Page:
Les Tortures Volontaires
Two gelatin-silver prints in passe-partout
This edition is a diptych, measuring 19 × 14 cm each
Set of two unique photographs, signed by the artist
This diptych comes with Annette Messager's 2013 publication Les Tortures Volontaires
about this work
For her 1972 work Les Tortures Volontaires (The voluntary tortures), Annette Messager collected diverse images from magazines and advertising, some of which are amusing, while others are almost frightening. Although these motifs are from the early 1970s, Messager’s theme – the many procedures we undergo to make ourselves look more “beautiful,” our self-images, and our notions of beauty – is still very au courant. She herself writes: “Today bodies and faces are remodeled, redesigned, dreamed up, but still standardized according to the collective criteria of our contemporary society. Unlike wine, which alters and develops its full bouquet as it ages, we human beings continually fight against this natural process of time.”
The work from 1972 consists of a wall installation of black-and-white photographs and an Album Collection. Only recently has Messager discovered another set of 81 prints from 1972. Taking advantage of this discovery, this series is published in its entirety by Hatje Cantz. For this limited edition one gelatin silver print will be made of each negative, and its size and mounting will be based on the 1972 originals. Each edition is made up of two motifs, presented with the book in an elaborate fold-out set.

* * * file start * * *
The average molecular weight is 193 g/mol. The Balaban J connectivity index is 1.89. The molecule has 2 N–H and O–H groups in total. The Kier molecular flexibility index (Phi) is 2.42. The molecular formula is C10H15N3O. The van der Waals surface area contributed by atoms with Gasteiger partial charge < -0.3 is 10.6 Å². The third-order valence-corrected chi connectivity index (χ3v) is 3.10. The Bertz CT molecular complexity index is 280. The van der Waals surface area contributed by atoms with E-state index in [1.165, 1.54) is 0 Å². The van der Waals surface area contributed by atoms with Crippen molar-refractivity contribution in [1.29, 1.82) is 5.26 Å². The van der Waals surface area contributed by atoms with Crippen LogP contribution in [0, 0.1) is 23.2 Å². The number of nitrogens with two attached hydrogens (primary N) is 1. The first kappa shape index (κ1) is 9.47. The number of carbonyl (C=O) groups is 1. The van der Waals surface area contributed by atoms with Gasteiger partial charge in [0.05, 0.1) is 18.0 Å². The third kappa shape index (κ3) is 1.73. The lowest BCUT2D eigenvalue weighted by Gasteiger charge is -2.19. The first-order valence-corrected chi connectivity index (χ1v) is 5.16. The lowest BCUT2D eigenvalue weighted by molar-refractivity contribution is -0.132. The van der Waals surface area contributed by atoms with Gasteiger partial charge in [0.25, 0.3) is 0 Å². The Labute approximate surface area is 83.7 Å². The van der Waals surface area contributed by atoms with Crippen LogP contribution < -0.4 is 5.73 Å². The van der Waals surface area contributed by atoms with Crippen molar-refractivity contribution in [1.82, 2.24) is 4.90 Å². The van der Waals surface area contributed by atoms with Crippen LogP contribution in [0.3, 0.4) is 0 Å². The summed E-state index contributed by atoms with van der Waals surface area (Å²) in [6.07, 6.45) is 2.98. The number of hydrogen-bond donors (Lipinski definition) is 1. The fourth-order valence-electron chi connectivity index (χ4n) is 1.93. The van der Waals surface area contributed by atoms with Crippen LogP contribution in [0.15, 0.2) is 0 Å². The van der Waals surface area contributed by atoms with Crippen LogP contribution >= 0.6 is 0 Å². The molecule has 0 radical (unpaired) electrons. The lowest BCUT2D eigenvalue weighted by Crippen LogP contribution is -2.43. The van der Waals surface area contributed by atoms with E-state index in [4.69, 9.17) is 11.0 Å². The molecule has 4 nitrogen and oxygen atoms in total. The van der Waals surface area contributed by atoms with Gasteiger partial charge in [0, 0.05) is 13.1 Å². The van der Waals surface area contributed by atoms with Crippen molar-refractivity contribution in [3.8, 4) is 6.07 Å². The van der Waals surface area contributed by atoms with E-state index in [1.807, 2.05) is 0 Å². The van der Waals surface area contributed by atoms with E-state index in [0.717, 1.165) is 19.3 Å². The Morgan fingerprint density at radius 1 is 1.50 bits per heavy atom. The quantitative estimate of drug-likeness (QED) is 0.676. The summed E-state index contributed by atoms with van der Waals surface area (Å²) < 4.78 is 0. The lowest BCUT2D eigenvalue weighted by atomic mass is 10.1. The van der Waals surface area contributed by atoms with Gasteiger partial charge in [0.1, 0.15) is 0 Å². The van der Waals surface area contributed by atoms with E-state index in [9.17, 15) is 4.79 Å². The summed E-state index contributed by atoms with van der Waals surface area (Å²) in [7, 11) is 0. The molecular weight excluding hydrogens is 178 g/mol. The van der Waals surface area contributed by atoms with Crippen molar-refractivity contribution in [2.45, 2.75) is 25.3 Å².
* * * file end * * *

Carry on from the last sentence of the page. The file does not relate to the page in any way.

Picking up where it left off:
about Annette Messager
Annette Messager embarked on her artistic career amid the tumultuous climate surrounding the May 1968 student uprisings in Paris. It was in this atmosphere of radicalism that she discovered that art could be found in the streets and in the tasks of everyday life, rather than solely within the cloistered realm of the museum. Some of her early pieces—such as Boarders at Rest (1971–72), in which she clothed dozens of embalmed sparrows in tiny hand-knit sweaters, and My Collection of Proverbs (1974), a selection of mostly misogynistic phrases about women hastily embroidered on unhemmed squares of cloth—use modest materials and techniques commonly associated with domesticity and often devalued as “women’s work.” Her nostalgia-laden gestures belie the subversive messages of social concern in her art, in which the conflict between nature and civilization and the lack of sexual equality in society are recurrent themes.
(courtesy of the Guggenheim Museum)